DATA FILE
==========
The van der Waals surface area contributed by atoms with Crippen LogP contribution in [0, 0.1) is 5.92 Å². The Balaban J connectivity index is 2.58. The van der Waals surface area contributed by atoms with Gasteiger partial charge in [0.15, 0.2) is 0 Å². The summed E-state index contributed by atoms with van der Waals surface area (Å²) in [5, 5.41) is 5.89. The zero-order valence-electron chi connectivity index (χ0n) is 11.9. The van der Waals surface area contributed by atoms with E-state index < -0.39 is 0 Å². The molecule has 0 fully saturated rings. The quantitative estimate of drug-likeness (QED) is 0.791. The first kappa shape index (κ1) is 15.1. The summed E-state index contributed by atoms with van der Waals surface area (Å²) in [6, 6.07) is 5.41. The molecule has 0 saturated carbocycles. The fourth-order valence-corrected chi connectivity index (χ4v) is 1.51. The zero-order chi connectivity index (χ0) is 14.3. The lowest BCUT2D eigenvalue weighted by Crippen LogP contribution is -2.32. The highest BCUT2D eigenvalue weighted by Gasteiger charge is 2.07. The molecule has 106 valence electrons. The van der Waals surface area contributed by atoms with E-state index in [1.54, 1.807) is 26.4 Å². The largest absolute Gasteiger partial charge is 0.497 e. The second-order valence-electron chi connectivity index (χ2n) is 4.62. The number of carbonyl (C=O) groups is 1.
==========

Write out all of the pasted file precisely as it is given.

The van der Waals surface area contributed by atoms with Crippen LogP contribution in [0, 0.1) is 5.92 Å². The Balaban J connectivity index is 2.58. The van der Waals surface area contributed by atoms with Gasteiger partial charge in [0.15, 0.2) is 0 Å². The summed E-state index contributed by atoms with van der Waals surface area (Å²) in [5, 5.41) is 5.89. The zero-order valence-electron chi connectivity index (χ0n) is 11.9. The van der Waals surface area contributed by atoms with E-state index < -0.39 is 0 Å². The molecule has 0 fully saturated rings. The quantitative estimate of drug-likeness (QED) is 0.791. The first kappa shape index (κ1) is 15.1. The summed E-state index contributed by atoms with van der Waals surface area (Å²) in [6, 6.07) is 5.41. The molecule has 0 saturated carbocycles. The fourth-order valence-corrected chi connectivity index (χ4v) is 1.51. The zero-order chi connectivity index (χ0) is 14.3. The lowest BCUT2D eigenvalue weighted by Crippen LogP contribution is -2.32. The highest BCUT2D eigenvalue weighted by Gasteiger charge is 2.07. The molecule has 106 valence electrons. The van der Waals surface area contributed by atoms with E-state index in [1.54, 1.807) is 26.4 Å². The largest absolute Gasteiger partial charge is 0.497 e. The second-order valence-electron chi connectivity index (χ2n) is 4.62. The number of carbonyl (C=O) groups is 1.